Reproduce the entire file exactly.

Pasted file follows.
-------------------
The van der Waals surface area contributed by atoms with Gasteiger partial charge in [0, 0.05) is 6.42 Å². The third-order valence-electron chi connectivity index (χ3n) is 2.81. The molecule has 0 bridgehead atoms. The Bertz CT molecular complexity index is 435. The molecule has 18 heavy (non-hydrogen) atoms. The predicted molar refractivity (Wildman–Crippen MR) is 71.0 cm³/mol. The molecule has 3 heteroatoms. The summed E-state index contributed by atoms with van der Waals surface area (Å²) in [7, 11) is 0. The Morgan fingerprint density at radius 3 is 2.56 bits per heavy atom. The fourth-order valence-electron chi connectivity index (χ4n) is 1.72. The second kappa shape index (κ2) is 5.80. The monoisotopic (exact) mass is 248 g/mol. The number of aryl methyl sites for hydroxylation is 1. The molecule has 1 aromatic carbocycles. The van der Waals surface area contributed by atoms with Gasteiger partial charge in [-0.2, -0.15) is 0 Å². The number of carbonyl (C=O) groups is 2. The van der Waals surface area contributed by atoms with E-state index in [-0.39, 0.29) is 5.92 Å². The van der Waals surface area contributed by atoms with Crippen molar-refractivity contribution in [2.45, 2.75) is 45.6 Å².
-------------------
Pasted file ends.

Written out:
The van der Waals surface area contributed by atoms with Gasteiger partial charge in [0, 0.05) is 6.42 Å². The third-order valence-electron chi connectivity index (χ3n) is 2.81. The molecule has 0 bridgehead atoms. The Bertz CT molecular complexity index is 435. The molecule has 18 heavy (non-hydrogen) atoms. The predicted molar refractivity (Wildman–Crippen MR) is 71.0 cm³/mol. The molecule has 3 heteroatoms. The summed E-state index contributed by atoms with van der Waals surface area (Å²) in [7, 11) is 0. The Morgan fingerprint density at radius 3 is 2.56 bits per heavy atom. The fourth-order valence-electron chi connectivity index (χ4n) is 1.72. The second kappa shape index (κ2) is 5.80. The monoisotopic (exact) mass is 248 g/mol. The number of aryl methyl sites for hydroxylation is 1. The molecule has 1 aromatic carbocycles. The van der Waals surface area contributed by atoms with Gasteiger partial charge in [-0.2, -0.15) is 0 Å². The number of carbonyl (C=O) groups is 2. The van der Waals surface area contributed by atoms with E-state index in [-0.39, 0.29) is 5.92 Å². The van der Waals surface area contributed by atoms with Crippen molar-refractivity contribution in [2.45, 2.75) is 45.6 Å².